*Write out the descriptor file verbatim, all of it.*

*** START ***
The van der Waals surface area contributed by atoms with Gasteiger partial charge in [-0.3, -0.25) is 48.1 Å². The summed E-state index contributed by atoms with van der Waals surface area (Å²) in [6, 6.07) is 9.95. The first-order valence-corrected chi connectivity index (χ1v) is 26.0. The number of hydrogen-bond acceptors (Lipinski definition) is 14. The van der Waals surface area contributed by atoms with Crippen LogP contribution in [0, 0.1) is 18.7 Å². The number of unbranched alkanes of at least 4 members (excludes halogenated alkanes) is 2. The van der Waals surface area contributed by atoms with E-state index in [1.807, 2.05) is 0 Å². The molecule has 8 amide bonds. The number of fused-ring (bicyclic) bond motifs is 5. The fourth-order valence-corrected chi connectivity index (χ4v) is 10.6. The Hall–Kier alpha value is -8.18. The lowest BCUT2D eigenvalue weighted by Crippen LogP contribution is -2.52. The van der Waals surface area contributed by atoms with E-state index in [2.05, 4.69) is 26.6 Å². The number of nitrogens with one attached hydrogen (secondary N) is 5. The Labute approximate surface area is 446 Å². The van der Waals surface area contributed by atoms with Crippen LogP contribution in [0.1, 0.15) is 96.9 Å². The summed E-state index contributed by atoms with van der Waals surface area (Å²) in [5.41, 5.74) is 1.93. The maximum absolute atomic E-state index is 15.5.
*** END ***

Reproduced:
The van der Waals surface area contributed by atoms with Gasteiger partial charge in [-0.3, -0.25) is 48.1 Å². The summed E-state index contributed by atoms with van der Waals surface area (Å²) in [6, 6.07) is 9.95. The first-order valence-corrected chi connectivity index (χ1v) is 26.0. The number of hydrogen-bond acceptors (Lipinski definition) is 14. The van der Waals surface area contributed by atoms with Crippen LogP contribution in [0, 0.1) is 18.7 Å². The number of unbranched alkanes of at least 4 members (excludes halogenated alkanes) is 2. The van der Waals surface area contributed by atoms with E-state index in [1.807, 2.05) is 0 Å². The molecule has 8 amide bonds. The number of fused-ring (bicyclic) bond motifs is 5. The fourth-order valence-corrected chi connectivity index (χ4v) is 10.6. The Hall–Kier alpha value is -8.18. The lowest BCUT2D eigenvalue weighted by Crippen LogP contribution is -2.52. The van der Waals surface area contributed by atoms with E-state index in [2.05, 4.69) is 26.6 Å². The number of nitrogens with one attached hydrogen (secondary N) is 5. The Labute approximate surface area is 446 Å². The van der Waals surface area contributed by atoms with Crippen LogP contribution in [0.1, 0.15) is 96.9 Å². The summed E-state index contributed by atoms with van der Waals surface area (Å²) in [5.41, 5.74) is 1.93. The maximum absolute atomic E-state index is 15.5.